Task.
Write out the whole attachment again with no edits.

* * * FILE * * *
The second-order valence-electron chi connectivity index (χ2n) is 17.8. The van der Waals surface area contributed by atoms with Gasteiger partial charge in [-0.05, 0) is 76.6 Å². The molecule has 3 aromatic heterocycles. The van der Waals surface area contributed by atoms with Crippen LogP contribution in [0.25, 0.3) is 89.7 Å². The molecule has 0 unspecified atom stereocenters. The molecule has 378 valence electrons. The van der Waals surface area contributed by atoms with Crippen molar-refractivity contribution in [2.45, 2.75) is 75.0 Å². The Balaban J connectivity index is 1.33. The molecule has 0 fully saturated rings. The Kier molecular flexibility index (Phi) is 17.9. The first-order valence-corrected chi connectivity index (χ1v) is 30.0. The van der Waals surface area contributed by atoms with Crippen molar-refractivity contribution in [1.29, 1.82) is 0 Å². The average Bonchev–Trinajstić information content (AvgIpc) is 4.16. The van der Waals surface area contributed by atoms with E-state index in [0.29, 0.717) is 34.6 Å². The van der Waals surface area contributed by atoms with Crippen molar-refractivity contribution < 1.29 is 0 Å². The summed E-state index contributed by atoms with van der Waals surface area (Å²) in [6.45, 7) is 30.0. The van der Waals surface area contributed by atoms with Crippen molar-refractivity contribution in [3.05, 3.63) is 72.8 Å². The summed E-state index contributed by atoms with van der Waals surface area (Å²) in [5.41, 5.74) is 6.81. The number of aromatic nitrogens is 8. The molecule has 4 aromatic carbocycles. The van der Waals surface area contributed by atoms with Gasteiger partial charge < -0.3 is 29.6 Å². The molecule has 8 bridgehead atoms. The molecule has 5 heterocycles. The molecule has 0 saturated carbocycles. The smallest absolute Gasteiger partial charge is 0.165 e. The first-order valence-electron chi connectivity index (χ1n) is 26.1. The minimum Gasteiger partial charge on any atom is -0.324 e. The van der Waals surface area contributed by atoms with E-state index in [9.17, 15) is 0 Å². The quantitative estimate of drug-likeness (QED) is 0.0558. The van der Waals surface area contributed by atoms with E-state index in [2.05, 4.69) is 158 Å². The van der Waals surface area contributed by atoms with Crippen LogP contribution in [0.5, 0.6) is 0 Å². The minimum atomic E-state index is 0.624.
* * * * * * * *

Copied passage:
The second-order valence-electron chi connectivity index (χ2n) is 17.8. The van der Waals surface area contributed by atoms with Gasteiger partial charge in [-0.05, 0) is 76.6 Å². The molecule has 3 aromatic heterocycles. The van der Waals surface area contributed by atoms with Crippen LogP contribution in [0.25, 0.3) is 89.7 Å². The molecule has 0 unspecified atom stereocenters. The molecule has 378 valence electrons. The van der Waals surface area contributed by atoms with Crippen molar-refractivity contribution in [2.45, 2.75) is 75.0 Å². The Balaban J connectivity index is 1.33. The molecule has 0 fully saturated rings. The Kier molecular flexibility index (Phi) is 17.9. The first-order valence-corrected chi connectivity index (χ1v) is 30.0. The van der Waals surface area contributed by atoms with Crippen molar-refractivity contribution in [1.29, 1.82) is 0 Å². The average Bonchev–Trinajstić information content (AvgIpc) is 4.16. The van der Waals surface area contributed by atoms with E-state index in [0.29, 0.717) is 34.6 Å². The van der Waals surface area contributed by atoms with Crippen molar-refractivity contribution < 1.29 is 0 Å². The summed E-state index contributed by atoms with van der Waals surface area (Å²) in [6.45, 7) is 30.0. The van der Waals surface area contributed by atoms with Crippen molar-refractivity contribution in [3.05, 3.63) is 72.8 Å². The summed E-state index contributed by atoms with van der Waals surface area (Å²) in [5.41, 5.74) is 6.81. The number of aromatic nitrogens is 8. The molecule has 4 aromatic carbocycles. The van der Waals surface area contributed by atoms with Gasteiger partial charge < -0.3 is 29.6 Å². The molecule has 8 bridgehead atoms. The molecule has 5 heterocycles. The molecule has 0 saturated carbocycles. The smallest absolute Gasteiger partial charge is 0.165 e. The first-order valence-electron chi connectivity index (χ1n) is 26.1. The minimum Gasteiger partial charge on any atom is -0.324 e. The van der Waals surface area contributed by atoms with E-state index in [9.17, 15) is 0 Å². The quantitative estimate of drug-likeness (QED) is 0.0558. The van der Waals surface area contributed by atoms with E-state index in [2.05, 4.69) is 158 Å². The van der Waals surface area contributed by atoms with Crippen LogP contribution in [0.5, 0.6) is 0 Å². The minimum atomic E-state index is 0.624.